Weep and you weep alone.
, a horror game developed almost completely by one guy, Jasper Byrne, opens with a disclaimer that you should play it in the dark, with headphones to get the full, creepy effect. Yeah… uh… I’m not sure I want to be that
scared, which may be an odd description for a game with a pixel-art aesthetic.
feels like a combination of Twin Peaks
and the best of Silent Hill
, delivered by way of a classic Lucasfilm SCUMM adventure game look and context-sensitive controls. It’s a side-scrolling survival horror game with a fatigue and hunger system and a heady psychological element.
As the game begins, you’re told that you’re the only survivor of a plague, and the lone survivor, the protagonist, won’t even give his name. What’s the use in a world without other people? Then as you venture out, you begin to find notes that indicate that there just might be others out there.
There just might be. Lone Survivor
doesn’t exactly follow a linear thread of character development. Sleep in your bed and you might wind up in a hallway with a long curtain and a pair of mysterious figures seated in chairs behind it. Look into a mirror and it may take you to some other place where a man with a cardboard box suggests that he has his uses.
Then there are also the flashes—sudden appearances of characters and items that disappear an instant after appearing. It’s pretty clear, early in the game, that whatever sort of plague is out there that the game is as much about the main character’s fractured psyche as it is about surviving a viral post-apocalyptic wasteland.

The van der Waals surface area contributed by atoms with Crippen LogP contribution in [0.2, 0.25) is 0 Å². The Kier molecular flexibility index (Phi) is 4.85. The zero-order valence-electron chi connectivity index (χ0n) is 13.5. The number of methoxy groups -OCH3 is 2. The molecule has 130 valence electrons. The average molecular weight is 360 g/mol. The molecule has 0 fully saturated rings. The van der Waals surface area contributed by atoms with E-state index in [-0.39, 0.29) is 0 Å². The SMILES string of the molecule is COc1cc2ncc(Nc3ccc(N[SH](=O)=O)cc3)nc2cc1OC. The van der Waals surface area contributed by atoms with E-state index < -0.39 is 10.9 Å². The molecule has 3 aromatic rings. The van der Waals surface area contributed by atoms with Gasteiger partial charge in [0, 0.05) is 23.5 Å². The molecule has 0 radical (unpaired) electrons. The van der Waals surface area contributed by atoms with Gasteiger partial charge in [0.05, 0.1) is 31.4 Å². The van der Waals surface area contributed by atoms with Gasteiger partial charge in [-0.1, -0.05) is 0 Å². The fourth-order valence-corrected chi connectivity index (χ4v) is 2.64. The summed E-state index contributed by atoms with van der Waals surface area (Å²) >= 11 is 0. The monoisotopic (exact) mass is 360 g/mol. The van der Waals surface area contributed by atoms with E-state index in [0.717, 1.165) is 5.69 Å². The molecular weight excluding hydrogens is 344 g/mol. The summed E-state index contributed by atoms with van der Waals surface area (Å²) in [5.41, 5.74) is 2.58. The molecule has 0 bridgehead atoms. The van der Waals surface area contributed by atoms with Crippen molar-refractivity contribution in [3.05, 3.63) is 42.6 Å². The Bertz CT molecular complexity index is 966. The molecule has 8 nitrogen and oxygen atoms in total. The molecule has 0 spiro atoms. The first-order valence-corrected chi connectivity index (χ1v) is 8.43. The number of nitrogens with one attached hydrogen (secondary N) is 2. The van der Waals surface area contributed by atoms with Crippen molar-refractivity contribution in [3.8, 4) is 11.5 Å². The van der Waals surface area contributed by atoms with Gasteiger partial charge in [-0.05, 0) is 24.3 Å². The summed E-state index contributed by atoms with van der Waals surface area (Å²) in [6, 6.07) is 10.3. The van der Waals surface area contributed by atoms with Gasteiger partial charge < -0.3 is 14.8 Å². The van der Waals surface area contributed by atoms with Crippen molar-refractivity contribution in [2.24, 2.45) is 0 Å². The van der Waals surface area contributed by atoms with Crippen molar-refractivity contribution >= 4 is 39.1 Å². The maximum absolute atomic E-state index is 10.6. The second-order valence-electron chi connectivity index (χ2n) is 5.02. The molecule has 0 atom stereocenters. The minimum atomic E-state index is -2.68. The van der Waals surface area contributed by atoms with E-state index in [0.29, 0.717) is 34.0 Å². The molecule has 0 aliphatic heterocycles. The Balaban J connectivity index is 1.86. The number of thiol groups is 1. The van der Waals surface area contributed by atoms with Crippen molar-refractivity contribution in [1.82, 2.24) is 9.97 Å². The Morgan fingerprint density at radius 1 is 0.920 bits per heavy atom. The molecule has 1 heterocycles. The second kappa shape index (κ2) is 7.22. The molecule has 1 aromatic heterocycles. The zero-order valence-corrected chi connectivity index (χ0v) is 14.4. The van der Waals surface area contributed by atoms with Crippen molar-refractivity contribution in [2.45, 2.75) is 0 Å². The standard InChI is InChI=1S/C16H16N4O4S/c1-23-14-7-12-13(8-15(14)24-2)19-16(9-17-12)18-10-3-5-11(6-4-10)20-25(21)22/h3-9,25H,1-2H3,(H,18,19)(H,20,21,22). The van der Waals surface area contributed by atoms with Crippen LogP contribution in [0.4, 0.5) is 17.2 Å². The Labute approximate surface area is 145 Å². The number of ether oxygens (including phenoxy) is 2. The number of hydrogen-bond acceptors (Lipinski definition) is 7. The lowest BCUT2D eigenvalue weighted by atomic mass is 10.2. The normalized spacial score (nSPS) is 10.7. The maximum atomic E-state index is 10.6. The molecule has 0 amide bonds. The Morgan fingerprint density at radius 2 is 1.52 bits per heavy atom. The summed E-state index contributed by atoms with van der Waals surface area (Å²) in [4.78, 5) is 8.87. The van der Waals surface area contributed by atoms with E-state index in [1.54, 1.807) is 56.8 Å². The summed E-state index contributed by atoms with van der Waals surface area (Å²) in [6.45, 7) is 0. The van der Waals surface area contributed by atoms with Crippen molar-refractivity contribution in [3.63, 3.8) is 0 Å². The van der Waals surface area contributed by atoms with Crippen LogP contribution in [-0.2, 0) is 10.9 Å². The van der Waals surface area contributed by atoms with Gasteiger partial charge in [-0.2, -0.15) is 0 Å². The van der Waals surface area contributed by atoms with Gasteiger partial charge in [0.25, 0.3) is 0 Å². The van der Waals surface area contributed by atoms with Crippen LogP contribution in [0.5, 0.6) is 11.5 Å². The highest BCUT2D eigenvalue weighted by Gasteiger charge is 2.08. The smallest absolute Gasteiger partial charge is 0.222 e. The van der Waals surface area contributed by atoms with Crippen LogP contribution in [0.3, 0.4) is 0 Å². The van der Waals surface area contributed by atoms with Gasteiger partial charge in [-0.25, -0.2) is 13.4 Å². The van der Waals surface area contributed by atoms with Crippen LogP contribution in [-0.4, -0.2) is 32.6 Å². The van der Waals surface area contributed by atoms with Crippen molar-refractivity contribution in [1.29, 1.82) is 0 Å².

The pixel art look and side-scrolling screens are perfect for the sudden jumps and psychological hiccups, since it doesn’t have to change focus or perspective. The emphasis is also clearly on exploration and discovery rather than combat. It also has quite the nasty approach to death, usually requiring you to restart the game completely when it occurs.
But these elements are perfect for the game and create a genuine sense of dread and terror at the mummy-like infected and the un-reality of the protagonists’ situation. Is he going crazy because of what’s happened to the world around him, or does the world appear fractured because he’s suffering a psychotic breakdown?
, pixel art and all, is clever enough with its nonlinear approach and context-sensitive adventure gameplay, and scary enough to warrant a look for fans of traditional survival horror and innovative game design. With the Director's Cut, developed by Byrne and Curve for the PS3 and Playstation Vita slated for release this September, they've been able to add more content to the game. This includes new locations, items and sidequests. Even more creepy for your dollar.